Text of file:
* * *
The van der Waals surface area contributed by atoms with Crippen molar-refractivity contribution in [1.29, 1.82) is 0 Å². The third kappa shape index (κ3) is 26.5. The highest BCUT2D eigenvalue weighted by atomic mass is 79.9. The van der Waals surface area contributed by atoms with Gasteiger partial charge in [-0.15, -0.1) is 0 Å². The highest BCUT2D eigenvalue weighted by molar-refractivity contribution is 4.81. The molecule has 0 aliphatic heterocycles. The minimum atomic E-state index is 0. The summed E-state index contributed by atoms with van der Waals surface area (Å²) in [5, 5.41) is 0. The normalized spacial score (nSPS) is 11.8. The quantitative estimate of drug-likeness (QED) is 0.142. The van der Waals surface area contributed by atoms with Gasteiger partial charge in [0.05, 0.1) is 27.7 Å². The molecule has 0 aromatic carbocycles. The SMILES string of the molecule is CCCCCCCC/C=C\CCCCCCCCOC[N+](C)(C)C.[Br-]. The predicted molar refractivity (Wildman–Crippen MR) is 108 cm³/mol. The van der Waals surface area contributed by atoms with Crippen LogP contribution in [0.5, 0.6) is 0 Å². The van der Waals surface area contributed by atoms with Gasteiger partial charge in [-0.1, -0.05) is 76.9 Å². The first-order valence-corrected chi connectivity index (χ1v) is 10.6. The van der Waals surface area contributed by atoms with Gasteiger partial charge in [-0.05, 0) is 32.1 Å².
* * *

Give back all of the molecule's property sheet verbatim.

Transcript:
The van der Waals surface area contributed by atoms with Crippen molar-refractivity contribution in [1.29, 1.82) is 0 Å². The third kappa shape index (κ3) is 26.5. The highest BCUT2D eigenvalue weighted by atomic mass is 79.9. The van der Waals surface area contributed by atoms with Gasteiger partial charge in [-0.15, -0.1) is 0 Å². The highest BCUT2D eigenvalue weighted by molar-refractivity contribution is 4.81. The molecule has 0 aliphatic heterocycles. The minimum atomic E-state index is 0. The summed E-state index contributed by atoms with van der Waals surface area (Å²) in [5, 5.41) is 0. The normalized spacial score (nSPS) is 11.8. The quantitative estimate of drug-likeness (QED) is 0.142. The van der Waals surface area contributed by atoms with Gasteiger partial charge in [0.05, 0.1) is 27.7 Å². The molecule has 0 aromatic carbocycles. The SMILES string of the molecule is CCCCCCCC/C=C\CCCCCCCCOC[N+](C)(C)C.[Br-]. The predicted molar refractivity (Wildman–Crippen MR) is 108 cm³/mol. The van der Waals surface area contributed by atoms with Crippen LogP contribution in [0.5, 0.6) is 0 Å². The van der Waals surface area contributed by atoms with Gasteiger partial charge in [-0.1, -0.05) is 76.9 Å². The first-order valence-corrected chi connectivity index (χ1v) is 10.6. The van der Waals surface area contributed by atoms with Gasteiger partial charge in [-0.05, 0) is 32.1 Å².